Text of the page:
An economic indicator that certainly gets a lot of attention in the media is the unemployment rate. Unlike other indicators such as the Gross Domestic Product or the Consumer Price Index that the average American may struggle with when trying to understand how the numbers translate into the health of the economy, the unemployment rate is relatively straightforward and helps to paint a picture of the overall state of joblessness in the US economy.
The unemployment rate is calculated by tallying up all the people who are currently unemployed and dividing that number by the total number of people in the labor force. The definition of “unemployed” is very specific and means that the person is actively seeking employment but has been unable to land a job. So, a stay-at-home mom who is not looking to work or a wealthy businessman who recently sold his business to retire at a young age would not be considered “unemployed” since they are not looking for work. The “labor force” consists of the number of Americans who are above the working age and below the retirement age and are employed or are seeking to be employed.
As an economic indicator, the unemployment rate is considered a “lagging indicator,” which means it measures the effects of economic events after they have already started. For example, when the economy starts to turn south, companies are typically reluctant to lay off workers initially, hoping that the slowdown is only temporary. Then, once a down economy shows signs of recovery and enters the growth phase, companies want to wait to make sure the economy is stable and doing well before they hire workers again and increase their costs.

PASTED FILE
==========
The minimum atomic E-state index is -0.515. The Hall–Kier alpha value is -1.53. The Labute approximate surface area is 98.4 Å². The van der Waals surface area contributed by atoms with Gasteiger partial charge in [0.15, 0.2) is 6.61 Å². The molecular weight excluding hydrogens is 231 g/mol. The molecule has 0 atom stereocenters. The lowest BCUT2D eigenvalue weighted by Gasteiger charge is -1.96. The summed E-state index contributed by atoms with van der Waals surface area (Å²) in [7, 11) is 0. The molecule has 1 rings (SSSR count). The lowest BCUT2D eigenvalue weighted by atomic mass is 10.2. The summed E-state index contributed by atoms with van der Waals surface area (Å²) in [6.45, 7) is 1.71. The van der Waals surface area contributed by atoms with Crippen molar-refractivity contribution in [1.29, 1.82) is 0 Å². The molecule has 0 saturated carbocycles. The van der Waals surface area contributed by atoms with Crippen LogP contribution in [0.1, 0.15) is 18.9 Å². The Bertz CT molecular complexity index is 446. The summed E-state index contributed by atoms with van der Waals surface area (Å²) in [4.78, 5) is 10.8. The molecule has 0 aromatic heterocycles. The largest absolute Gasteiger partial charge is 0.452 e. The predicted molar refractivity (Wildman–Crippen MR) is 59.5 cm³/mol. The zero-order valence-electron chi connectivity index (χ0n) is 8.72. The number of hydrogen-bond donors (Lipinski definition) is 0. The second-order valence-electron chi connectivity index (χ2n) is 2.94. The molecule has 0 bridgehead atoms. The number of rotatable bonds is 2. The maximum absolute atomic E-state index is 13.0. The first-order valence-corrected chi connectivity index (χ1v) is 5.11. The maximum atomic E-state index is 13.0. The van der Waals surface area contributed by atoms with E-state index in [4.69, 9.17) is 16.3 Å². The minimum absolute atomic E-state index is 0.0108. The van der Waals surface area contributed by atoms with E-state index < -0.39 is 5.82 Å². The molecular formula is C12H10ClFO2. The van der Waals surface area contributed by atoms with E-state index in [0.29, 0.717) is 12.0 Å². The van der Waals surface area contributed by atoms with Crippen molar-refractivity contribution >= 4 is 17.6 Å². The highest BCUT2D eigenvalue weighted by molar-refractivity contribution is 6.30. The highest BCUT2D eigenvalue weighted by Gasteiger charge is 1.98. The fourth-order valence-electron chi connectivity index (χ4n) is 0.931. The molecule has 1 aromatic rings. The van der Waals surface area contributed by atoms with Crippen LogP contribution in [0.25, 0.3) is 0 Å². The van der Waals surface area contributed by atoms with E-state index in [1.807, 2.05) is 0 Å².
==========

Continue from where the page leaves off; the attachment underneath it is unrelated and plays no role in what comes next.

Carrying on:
During times of prosperity, the unemployment rate tends to be at around 5 percent or below, but the numbers obviously fluctuate month to month and the “5 percent” figure is just a crude benchmark. The most recent monthly figures available from the US Bureau of Labor Statistics are from December 2011 and show that the unemployment rate in December was 8.5%, which is over a half of a percent lower than it was in August 2011. The fact the unemployment is decreasing is a signal that the economy could be improving; however, the number is moving downward at a slow rate,and the decreases may be the result of people giving up looking for work, which decreases the number of “unemployed” people under the definition used to calculate the figure.
The Federal Reserve’s outlook for 2012 predicts that the unemployment rate will likely stay above 8% through the end of 2012, which shows that the economy is not fully recovered and it may take several more years for the rate to get to the 5 percent figure that typically signifies a thriving economy. As the European debt crisis, 2012 elections, and other events play out in the coming months, the unemployment rate will continue to be a key indicator of the state of the US economy.